We need a “timeless” macro.  That is, theories should not be developed to meet the specific conditions in the economy, at that moment.  And yet that’s exactly what old Keynesianism is, which is why it goes in and out of style.  Instead, theories should be developed to explain the entire history of macroeconomics—the full data set.  If your model is not good at explaining hyperinflation, stagflation, liquidity traps and the Great Moderation, then it’s not a good theory.

Old Keynesianism is not a good theory.

PS. I’d like to congratulate Ben Klutsey for winning the Great Communicators Tournament in Washington DC on Wednesday night. Some of you may know that David Beckworth and I both participate in the Mercatus Center’s Program on Monetary Policy. Unfortunately we both live some distance from the headquarters in Arlington, VA. Ben is the program’s manager, and does a lot of the behind the scenes work that readers might not be aware of. I feel lucky to work with someone who is both a very nice guy and a highly talented manager.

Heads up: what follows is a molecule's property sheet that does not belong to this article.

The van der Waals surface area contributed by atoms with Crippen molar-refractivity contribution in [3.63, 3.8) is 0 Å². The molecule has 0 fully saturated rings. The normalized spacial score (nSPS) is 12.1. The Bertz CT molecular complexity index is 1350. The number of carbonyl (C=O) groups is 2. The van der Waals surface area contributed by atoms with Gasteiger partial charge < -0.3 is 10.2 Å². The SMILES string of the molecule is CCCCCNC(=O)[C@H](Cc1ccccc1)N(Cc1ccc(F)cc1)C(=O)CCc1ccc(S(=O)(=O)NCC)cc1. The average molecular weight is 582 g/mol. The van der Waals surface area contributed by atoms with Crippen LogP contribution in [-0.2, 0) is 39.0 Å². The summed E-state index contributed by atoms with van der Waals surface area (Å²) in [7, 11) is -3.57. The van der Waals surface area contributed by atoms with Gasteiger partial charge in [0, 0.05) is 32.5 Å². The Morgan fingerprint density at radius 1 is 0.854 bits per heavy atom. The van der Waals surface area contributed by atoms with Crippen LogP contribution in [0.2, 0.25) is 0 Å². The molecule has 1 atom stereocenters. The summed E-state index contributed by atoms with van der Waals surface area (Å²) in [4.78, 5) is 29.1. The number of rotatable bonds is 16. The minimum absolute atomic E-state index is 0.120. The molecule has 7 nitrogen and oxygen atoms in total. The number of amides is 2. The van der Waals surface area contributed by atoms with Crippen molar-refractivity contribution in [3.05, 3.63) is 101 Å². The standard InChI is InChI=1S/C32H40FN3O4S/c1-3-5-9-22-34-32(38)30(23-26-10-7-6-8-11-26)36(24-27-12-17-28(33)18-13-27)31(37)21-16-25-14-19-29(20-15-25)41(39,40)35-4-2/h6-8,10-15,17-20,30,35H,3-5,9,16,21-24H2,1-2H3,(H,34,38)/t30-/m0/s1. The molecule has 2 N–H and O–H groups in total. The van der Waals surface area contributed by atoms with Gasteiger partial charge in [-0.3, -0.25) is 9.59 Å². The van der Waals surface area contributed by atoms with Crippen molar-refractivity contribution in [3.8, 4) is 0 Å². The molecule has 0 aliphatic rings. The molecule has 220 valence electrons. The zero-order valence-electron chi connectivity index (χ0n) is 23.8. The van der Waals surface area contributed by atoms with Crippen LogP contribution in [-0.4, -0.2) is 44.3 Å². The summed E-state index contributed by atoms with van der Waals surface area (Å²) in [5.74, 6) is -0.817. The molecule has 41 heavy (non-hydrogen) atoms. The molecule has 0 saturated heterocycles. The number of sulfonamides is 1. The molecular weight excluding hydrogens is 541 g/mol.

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Also congratulations to runner-up Charles Blatz, another Mercatus employee.



21 Responses to “Why macroeconomists need to study history”

  1. Gravatar of Jeff Jeff
    28. October 2016 at 20:34

    The weirdest thing about this is that there is no more empirical evidence that fiscal policy works than there was 20 years ago, when there wasn’t any. The best you can say for the Keynesian advocates is that recent monetary policy hasn’t worked very well either. But that could be because monetary aggregates and short term interest rates aren’t very good measures of monetary policy, even though most economists appear to believe one or the other of them is a good measure.

    I would submit that monetary policy couched in terms (like a Fed Funds target rate) that are poor measures of the stance of policy is actually incoherent and hardly deserving of the name. It’s not that we have bad or indifferent policy, it’s that we don’t have one at all. We have people making noises and adjusting dials, but since they don’t know what they’re doing or even what they’re trying to achieve, it’s nothing more than that.

  2. Gravatar of foosion foosion
    29. October 2016 at 01:52

    In an interview earlier this year, Richard Thaler said Chicago econ students don’t read anything greater than 20 yrs old and that he believes MIT, Harvard students are the same.

    Krugman and DeLong often cite history and complain that many of their opponents repeat arguments that were refuted decades ago. DeLong teaches economic history.